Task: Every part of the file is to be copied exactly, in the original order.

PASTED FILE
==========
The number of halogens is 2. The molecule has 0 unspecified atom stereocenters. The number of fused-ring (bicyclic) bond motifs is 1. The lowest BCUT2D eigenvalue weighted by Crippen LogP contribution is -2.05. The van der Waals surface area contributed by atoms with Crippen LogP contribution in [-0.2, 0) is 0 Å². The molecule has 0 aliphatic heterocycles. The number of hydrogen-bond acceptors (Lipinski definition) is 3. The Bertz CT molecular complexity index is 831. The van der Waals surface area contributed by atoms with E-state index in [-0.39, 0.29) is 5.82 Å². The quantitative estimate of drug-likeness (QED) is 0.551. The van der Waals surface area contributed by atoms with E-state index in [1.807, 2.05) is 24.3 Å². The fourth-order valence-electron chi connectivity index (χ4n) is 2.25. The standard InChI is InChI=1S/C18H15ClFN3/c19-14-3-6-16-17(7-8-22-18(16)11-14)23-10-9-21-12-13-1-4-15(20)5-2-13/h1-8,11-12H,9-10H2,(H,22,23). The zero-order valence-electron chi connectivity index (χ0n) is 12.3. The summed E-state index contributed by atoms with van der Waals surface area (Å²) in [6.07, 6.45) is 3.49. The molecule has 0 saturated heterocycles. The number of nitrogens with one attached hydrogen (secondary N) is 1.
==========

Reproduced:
The number of halogens is 2. The molecule has 0 unspecified atom stereocenters. The number of fused-ring (bicyclic) bond motifs is 1. The lowest BCUT2D eigenvalue weighted by Crippen LogP contribution is -2.05. The van der Waals surface area contributed by atoms with Crippen LogP contribution in [-0.2, 0) is 0 Å². The molecule has 0 aliphatic heterocycles. The number of hydrogen-bond acceptors (Lipinski definition) is 3. The Bertz CT molecular complexity index is 831. The van der Waals surface area contributed by atoms with E-state index in [-0.39, 0.29) is 5.82 Å². The quantitative estimate of drug-likeness (QED) is 0.551. The van der Waals surface area contributed by atoms with E-state index in [1.807, 2.05) is 24.3 Å². The fourth-order valence-electron chi connectivity index (χ4n) is 2.25. The standard InChI is InChI=1S/C18H15ClFN3/c19-14-3-6-16-17(7-8-22-18(16)11-14)23-10-9-21-12-13-1-4-15(20)5-2-13/h1-8,11-12H,9-10H2,(H,22,23). The zero-order valence-electron chi connectivity index (χ0n) is 12.3. The summed E-state index contributed by atoms with van der Waals surface area (Å²) in [6.07, 6.45) is 3.49. The molecule has 0 saturated heterocycles. The number of nitrogens with one attached hydrogen (secondary N) is 1.